Apart from nine games on loan at Nottingham Forest last season, Pelé (full name Judilson Mamadu Tuncará Gomes) was virtually unknown in English football when he signed for Reading last week.
So to get a bit more in the know, we asked Alex Goncalves for the full low-down on the 27-year-old. Alex founded TugaScout, the English-language website that covers all things Portuguese football. It’s well worth checking out.
How would you sum up his career so far?
It’s been a little up and down for Pelé, he’s had good spells and poor spells, but perhaps doesn’t have quite as much senior game time under his belt as you would expect for a player closing in on 28 years of age.
Certainly he’s never made it at any of the big clubs he’s represented – AC Milan, Benfica, Monaco – but mid-table of the Portuguese top flight has been where he’s impressed the most. He was very good at Belenenses when on loan from Milan, but for me undoubtedly his best campaign came in the 2017-18 season with Rio Ave, playing in a three in midfield and really thriving in that defensive midfield role.
That was one of the greatest seasons in Rio Ave’s history and he played a big role in that. After that season, some of the top clubs in Portugal were interested, and he ultimately made a big-money move to Monaco, where he has so far failed to impress. This opportunity at Reading could really be a make-or-break moment for him in terms of what happens next in his career.
What style of player is he?
He’s a strong central midfielder, able to break up opposition attacks while also play some very good passes, both long-range and short-range. He can certainly pick out his man from his deep starting position, while his defensive intuition is good. It does make him a very solid defensive midfielder when on the top of the game, offering the ideal traits for a player sitting in midfield, able to watch over everything happening in front of him and win the ball back to turn defensive plays into attacks.
What are his main strengths?
He offers both physicality and technical ability, meaning that when he’s on top form and playing with confidence, he really is a very good, well-rounded player, able to act as both the tackler and natural defensive midfielder, but also something of a deep-lying playmaker. He showed it at Rio Ave and Belenenses, and now he is tasked with showing it in the Championship, something he failed to do at Nottingham Forest. That will be a concern for Reading fans, though he had little time to make an impression at Forest. If given time to adapt and afforded a good run in the team, things could be very different this time around and he could go on to show the sort of form that he displayed at Rio Ave.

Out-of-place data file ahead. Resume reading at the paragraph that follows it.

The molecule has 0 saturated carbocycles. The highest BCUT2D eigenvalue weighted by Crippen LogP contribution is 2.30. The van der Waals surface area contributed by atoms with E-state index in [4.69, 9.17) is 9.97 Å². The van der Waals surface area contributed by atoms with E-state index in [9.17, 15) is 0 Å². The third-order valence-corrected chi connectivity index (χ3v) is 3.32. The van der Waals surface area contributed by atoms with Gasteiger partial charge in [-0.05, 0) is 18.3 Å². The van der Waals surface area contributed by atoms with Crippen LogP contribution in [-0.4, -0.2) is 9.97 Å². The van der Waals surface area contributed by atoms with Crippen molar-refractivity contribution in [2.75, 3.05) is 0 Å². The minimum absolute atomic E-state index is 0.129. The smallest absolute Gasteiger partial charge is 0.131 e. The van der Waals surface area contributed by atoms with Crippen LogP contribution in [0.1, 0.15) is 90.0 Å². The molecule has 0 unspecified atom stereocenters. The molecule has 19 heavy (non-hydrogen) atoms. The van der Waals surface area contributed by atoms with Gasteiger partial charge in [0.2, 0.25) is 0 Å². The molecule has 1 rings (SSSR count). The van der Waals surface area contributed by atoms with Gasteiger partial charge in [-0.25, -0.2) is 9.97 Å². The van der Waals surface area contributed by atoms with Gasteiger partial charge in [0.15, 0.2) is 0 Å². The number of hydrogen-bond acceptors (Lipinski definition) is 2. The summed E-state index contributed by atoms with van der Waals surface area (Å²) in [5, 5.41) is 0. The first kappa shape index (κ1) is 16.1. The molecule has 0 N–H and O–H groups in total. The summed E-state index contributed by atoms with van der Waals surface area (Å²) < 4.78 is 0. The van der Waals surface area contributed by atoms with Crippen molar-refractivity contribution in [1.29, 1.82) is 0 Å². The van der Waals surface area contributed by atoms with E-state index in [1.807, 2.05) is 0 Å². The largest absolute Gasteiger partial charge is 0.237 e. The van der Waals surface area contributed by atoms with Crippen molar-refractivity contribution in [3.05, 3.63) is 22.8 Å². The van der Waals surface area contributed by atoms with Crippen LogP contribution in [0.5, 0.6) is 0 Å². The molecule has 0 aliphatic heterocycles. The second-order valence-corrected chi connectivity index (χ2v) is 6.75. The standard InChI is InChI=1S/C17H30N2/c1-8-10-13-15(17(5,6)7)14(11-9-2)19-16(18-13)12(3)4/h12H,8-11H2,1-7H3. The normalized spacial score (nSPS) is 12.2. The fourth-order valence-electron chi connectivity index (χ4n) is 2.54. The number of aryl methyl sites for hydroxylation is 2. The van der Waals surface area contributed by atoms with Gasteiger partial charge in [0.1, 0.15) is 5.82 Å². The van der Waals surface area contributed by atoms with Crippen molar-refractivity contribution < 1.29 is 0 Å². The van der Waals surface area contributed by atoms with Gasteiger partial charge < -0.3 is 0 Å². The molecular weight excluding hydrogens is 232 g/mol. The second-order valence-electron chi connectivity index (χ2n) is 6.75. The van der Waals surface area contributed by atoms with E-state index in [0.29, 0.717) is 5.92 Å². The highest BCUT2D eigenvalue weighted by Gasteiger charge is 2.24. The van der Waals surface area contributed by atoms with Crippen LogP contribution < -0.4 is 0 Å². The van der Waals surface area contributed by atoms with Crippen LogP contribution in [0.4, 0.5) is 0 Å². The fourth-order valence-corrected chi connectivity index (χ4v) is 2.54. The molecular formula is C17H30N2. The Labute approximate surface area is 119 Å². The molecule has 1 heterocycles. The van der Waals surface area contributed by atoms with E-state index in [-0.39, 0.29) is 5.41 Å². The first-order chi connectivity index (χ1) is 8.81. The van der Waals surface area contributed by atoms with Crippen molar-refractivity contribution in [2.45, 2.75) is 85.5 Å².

And his weaknesses?
Consistency, perhaps. While he has had some excellent seasons, he’s followed that up with disappointing ones, and therefore showing his capabilities in the Championship on a regular basis is what he needs to do now.
He hasn’t been able to perform when out of his comfort zone, not showing his quality at Milan, Benfica, Monaco or Nottingham Forest, so hasn’t really been able to step up outside of Portugal. And that is the major concern here. No doubt he’s already proven he’s a very good player, but can he do it outside of Portugal? Only time will tell.
He’ll need to be given time and patience to hit the top of his game though; he hasn’t really been afforded much opportunity to adapt to his new surroundings outside of Portugal whenever he has left the country, so that hasn’t helped. He’s also struggled with injuries in the past, which has held his career back a little.
What’s his character like, and how do Reading get the best out of him?
He’s a good professional, he seems down to earth and wants to be successful. To get the best out of him, he needs to be given time to get to his best level and he needs to feel welcome. He showed some of his best stuff at Belenenses, and that’s because the fans appreciated him and wanted him there, which he in turn appreciated and it really brought the best out of him.
If he fails to perform for the first few matches, which is to be expected considering his lack of game time over the summer and his introduction to a new team, fans should show patience. It could easily get frustrating if he doesn’t hit the ground running, particularly if results are poor as well, but like with most players coming into new surroundings, he’ll need time.
On the whole, is he a good signing for Reading?
I was a big fan of his at Rio Ave, so on that basis, you would certainly say yes, he could be a very good signing indeed. Ultimately though, you have to look at his time at both Monaco and Nottingham Forest and see that he hasn’t been able to match that level of performance since. So I think cautious optimism is advised.
If he does manage to get back to his best, undoubtedly this will be an excellent signing. If he doesn’t and he performs as he did at Forest, he would have to be classed as an unsuccessful addition and a signing that didn’t come off. Either way though, he is definitely a player that was worth bringing in; if it works and he performs to the level we know he can do, excellent, if he doesn’t, it was worth the gamble. But I’m optimistic; unlike at Forest he is expected to have a full season at Reading, which will help considerably, giving him more time to improve and impress. With that in mind, and with some Championship experience already in his portfolio, this spell has the ingredients to be much more impressive.